Midterms are coming: Will we get answers on Jan. 6 before it's too late?

Midterms are coming: Will we get answers on Jan. 6 before it's too late?
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This week the House of Representative select committee tasked with investigating the Jan. 6 attack on the Capitol issued a flurry of new subpoenas.

All eyes are on House Democrats, Attorney General Merrick GarlandMerrick GarlandMellman: Voting rights or the filibuster?  A new Bureau of Prisons director gives administration a chance to live up to promises  Lawmakers coming under increased threats — sometimes from one another MORE and the federal courts to see if, collectively, the three branches of government can get to the bottom of former President TrumpDonald TrumpKinzinger welcomes baby boy Tennessee lawmaker presents self-defense bill in 'honor' of Kyle Rittenhouse Five things to know about the New York AG's pursuit of Trump MORE’s knowledge and involvement in the planning of the bloody insurrection in the coming months.

And the clock is ticking.


As of Tuesday, America is one year away from the congressional midterms, in which Republicans are pretty likely poised to take over both houses of Congress. If that happens in the House, the vital work of the Select Committee will screech to a halt, which would be a travesty of epic proportions. 

Individuals subpoenaed this week included lawyer John Eastman, who penned a shocking memo outlining a plan to persuade former Vice President Mike PenceMichael (Mike) Richard PencePences' pet rabbit, Marlon Bundo, dies Pence says both Capitol riot and nixing filibuster are a 'power grab' McCarthy says he won't cooperate with 'illegitimate' Jan. 6 probe MORE — in his role as president of the Senate — to refuse to count the Electoral College certifications of seven states.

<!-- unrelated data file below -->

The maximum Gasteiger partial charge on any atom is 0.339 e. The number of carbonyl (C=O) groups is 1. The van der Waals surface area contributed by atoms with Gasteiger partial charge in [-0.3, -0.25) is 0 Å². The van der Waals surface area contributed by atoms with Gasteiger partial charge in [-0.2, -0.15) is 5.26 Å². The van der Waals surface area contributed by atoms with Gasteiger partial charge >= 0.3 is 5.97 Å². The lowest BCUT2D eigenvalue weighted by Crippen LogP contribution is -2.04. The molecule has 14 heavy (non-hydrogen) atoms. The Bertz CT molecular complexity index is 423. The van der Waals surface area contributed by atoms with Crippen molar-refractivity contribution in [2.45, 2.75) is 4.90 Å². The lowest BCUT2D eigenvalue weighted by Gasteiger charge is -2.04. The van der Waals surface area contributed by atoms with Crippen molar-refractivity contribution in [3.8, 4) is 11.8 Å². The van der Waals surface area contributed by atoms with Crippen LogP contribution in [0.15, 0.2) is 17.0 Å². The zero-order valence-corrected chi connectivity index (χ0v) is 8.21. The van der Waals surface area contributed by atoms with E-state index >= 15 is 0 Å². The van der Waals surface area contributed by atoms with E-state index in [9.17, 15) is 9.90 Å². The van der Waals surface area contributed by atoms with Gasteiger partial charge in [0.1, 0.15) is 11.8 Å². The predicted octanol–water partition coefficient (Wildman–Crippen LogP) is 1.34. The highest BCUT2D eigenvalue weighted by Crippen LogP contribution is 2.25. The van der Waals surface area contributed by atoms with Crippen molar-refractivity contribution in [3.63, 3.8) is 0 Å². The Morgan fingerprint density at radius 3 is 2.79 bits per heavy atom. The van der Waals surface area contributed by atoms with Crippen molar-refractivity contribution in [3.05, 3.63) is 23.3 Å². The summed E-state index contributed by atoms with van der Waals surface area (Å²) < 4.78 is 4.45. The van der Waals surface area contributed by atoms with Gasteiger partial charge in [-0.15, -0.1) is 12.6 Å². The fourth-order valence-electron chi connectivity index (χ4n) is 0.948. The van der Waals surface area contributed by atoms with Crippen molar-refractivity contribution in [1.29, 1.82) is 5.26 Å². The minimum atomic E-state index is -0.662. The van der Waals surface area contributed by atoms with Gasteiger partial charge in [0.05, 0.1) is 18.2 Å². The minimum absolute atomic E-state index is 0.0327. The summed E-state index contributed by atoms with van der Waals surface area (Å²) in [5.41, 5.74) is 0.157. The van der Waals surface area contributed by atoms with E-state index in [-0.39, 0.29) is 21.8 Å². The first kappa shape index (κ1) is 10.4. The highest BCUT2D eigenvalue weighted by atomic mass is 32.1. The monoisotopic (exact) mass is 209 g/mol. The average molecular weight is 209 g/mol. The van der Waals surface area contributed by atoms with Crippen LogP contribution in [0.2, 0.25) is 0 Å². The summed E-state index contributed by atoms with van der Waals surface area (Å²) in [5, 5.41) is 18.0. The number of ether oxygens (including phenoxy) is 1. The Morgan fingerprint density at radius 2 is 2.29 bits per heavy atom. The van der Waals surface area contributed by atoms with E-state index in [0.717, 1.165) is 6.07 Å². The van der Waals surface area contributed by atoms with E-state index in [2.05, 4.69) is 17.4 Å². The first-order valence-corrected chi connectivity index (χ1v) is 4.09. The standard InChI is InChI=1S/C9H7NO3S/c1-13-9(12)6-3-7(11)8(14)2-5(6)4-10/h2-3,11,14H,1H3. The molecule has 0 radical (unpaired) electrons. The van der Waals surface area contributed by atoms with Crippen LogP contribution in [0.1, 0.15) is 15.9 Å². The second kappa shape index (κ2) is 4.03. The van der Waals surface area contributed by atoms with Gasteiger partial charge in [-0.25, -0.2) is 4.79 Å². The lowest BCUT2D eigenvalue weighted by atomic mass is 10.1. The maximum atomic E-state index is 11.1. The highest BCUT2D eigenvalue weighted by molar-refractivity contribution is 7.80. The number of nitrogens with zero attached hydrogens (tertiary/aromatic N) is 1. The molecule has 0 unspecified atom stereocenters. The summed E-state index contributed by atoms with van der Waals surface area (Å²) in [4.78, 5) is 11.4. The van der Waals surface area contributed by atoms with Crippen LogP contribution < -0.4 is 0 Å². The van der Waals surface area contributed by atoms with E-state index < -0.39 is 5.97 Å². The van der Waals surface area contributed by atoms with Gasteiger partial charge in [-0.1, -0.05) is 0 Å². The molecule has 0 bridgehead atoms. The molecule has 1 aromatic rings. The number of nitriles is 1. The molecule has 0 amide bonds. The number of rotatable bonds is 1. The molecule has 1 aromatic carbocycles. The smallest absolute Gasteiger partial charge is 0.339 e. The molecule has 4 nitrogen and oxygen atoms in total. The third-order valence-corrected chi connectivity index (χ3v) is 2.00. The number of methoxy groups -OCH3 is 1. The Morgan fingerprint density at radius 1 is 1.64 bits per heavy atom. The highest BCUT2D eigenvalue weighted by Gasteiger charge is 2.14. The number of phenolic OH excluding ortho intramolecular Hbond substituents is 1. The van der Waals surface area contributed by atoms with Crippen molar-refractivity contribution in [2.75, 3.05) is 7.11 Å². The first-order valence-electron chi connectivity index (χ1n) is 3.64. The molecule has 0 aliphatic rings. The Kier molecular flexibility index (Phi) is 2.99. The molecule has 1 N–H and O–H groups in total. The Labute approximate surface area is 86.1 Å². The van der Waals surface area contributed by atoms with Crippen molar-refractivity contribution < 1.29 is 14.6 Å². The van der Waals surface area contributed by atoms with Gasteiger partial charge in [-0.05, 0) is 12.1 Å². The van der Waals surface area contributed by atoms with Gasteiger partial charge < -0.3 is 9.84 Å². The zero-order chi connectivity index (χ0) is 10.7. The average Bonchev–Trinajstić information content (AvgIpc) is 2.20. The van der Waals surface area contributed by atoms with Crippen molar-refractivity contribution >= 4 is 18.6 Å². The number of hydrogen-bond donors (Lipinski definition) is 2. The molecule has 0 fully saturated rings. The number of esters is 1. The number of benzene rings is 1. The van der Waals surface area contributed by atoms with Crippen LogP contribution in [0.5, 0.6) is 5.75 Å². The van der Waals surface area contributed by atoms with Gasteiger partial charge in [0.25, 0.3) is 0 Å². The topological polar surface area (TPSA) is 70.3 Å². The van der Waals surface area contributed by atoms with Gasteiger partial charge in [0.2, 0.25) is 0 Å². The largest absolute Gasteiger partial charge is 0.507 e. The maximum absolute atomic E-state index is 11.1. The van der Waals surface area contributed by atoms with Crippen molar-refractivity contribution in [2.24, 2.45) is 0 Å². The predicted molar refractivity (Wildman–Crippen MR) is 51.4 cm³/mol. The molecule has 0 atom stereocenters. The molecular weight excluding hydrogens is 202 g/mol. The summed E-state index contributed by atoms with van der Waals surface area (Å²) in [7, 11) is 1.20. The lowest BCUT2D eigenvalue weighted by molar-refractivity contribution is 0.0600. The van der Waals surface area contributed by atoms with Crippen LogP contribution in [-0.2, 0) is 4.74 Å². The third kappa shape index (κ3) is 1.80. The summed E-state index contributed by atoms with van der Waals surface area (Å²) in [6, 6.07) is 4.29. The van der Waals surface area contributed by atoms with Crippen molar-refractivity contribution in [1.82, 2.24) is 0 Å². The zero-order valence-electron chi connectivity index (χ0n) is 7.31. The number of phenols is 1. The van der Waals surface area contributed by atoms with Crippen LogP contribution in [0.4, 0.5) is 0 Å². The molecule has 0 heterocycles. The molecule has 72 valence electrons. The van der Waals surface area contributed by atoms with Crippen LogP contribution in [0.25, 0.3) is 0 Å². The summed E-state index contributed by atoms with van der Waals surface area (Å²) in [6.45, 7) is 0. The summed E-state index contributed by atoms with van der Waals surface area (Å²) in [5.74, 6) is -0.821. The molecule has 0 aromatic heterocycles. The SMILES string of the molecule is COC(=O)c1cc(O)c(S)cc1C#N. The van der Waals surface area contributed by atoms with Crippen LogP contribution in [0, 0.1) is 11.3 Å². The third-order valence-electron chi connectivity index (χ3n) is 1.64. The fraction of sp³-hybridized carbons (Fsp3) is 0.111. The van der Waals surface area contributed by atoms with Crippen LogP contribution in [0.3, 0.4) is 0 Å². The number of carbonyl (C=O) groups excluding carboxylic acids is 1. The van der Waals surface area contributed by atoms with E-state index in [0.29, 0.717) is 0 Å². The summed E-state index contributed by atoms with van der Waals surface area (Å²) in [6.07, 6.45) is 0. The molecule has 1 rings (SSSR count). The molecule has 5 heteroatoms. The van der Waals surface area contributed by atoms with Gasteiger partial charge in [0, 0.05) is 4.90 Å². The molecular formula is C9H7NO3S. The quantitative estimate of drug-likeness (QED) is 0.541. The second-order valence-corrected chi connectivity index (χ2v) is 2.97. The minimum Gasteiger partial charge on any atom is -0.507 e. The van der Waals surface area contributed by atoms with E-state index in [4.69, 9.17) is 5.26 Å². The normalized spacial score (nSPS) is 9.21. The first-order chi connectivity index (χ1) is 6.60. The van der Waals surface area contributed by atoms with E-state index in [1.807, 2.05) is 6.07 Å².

The committee also subpoenaed former NYC police commissioner Bernard Kerik, once a bodyguard for Rudy GiulianiRudy GiulianiThe Hill's Morning Report - Presented by Facebook - Schumer tees up doomed election reform vote Jan. 6 panel subpoenas phone records associated with Eric Trump, Kimberly Guilfoyle: report Jan. 6 panel subpoenas Rudy Giuliani, Sidney Powell MORE who rose through ranks and was lauded for his work on Sept. 11. Kerik also pled guilty in 2008 to federal tax fraud charges but was pardoned by Trump. Kerik reportedly paid for a suite of rooms at Washington, D.C.’s Willard Hotel used as a sort-of headquarters to plan a Jan. 6 Capitol takeover.

Trump campaign officials Bill StepienBill StepienBrad Parscale says Jan. 6 committee issued subpoena for his phone records Jan. 6 commission postpones Jason Miller deposition after he engages with committee Christie says Trump, Meadows should have warned him of positive COVID-19 test MORE, Jason Miller and Angela McCallum were also subpoenaed, along with former national security adviser Michael Flynn. Flynn notably participated in a December 2020 Oval Office meeting at which seizing voting machines and declaring a national emergency were discussed, and whom Trump also pardoned for lying to the FBI. Former White House press secretary Kayleigh McEnany and former Trump senior adviser Stephen MillerStephen MillerPennsylvania Republican David McCormick launches Senate campaign McEnany sits down with Jan. 6 investigators Legal aid groups want little to no part of re-upped Remain in Mexico program MORE also received subpoenas, among others.